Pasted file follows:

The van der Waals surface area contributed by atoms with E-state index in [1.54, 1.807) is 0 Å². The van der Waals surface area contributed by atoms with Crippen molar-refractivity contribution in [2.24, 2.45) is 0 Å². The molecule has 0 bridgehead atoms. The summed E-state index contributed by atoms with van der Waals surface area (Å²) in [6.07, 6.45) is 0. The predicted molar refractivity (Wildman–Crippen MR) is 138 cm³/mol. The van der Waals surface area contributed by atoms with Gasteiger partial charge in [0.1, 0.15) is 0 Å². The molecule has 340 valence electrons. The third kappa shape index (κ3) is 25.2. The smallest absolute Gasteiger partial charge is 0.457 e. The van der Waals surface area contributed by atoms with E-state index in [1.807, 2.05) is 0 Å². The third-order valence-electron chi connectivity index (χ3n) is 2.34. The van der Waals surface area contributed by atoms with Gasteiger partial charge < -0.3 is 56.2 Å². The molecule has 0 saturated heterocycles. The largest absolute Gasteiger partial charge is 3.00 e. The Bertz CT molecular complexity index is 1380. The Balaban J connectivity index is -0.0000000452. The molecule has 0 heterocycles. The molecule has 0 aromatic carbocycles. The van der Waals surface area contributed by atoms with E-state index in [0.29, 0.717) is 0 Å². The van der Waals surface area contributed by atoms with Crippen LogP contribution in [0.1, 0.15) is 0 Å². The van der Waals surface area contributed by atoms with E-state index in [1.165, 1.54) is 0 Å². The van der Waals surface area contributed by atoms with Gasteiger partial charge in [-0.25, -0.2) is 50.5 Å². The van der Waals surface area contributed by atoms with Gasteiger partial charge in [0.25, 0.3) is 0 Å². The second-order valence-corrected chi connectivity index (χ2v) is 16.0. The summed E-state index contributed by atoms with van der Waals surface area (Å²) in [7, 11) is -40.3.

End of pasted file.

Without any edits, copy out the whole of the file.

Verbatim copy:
The van der Waals surface area contributed by atoms with E-state index in [1.54, 1.807) is 0 Å². The van der Waals surface area contributed by atoms with Crippen molar-refractivity contribution in [2.24, 2.45) is 0 Å². The molecule has 0 bridgehead atoms. The summed E-state index contributed by atoms with van der Waals surface area (Å²) in [6.07, 6.45) is 0. The predicted molar refractivity (Wildman–Crippen MR) is 138 cm³/mol. The van der Waals surface area contributed by atoms with Gasteiger partial charge in [0.1, 0.15) is 0 Å². The molecule has 340 valence electrons. The third kappa shape index (κ3) is 25.2. The smallest absolute Gasteiger partial charge is 0.457 e. The van der Waals surface area contributed by atoms with E-state index in [1.807, 2.05) is 0 Å². The third-order valence-electron chi connectivity index (χ3n) is 2.34. The van der Waals surface area contributed by atoms with Gasteiger partial charge < -0.3 is 56.2 Å². The molecule has 0 saturated heterocycles. The largest absolute Gasteiger partial charge is 3.00 e. The Bertz CT molecular complexity index is 1380. The Balaban J connectivity index is -0.0000000452. The molecule has 0 heterocycles. The molecule has 0 aromatic carbocycles. The van der Waals surface area contributed by atoms with E-state index in [0.29, 0.717) is 0 Å². The van der Waals surface area contributed by atoms with Crippen LogP contribution in [0.1, 0.15) is 0 Å². The van der Waals surface area contributed by atoms with E-state index in [1.165, 1.54) is 0 Å². The van der Waals surface area contributed by atoms with Gasteiger partial charge in [-0.25, -0.2) is 50.5 Å². The van der Waals surface area contributed by atoms with Gasteiger partial charge in [0.25, 0.3) is 0 Å². The second-order valence-corrected chi connectivity index (χ2v) is 16.0. The summed E-state index contributed by atoms with van der Waals surface area (Å²) in [7, 11) is -40.3.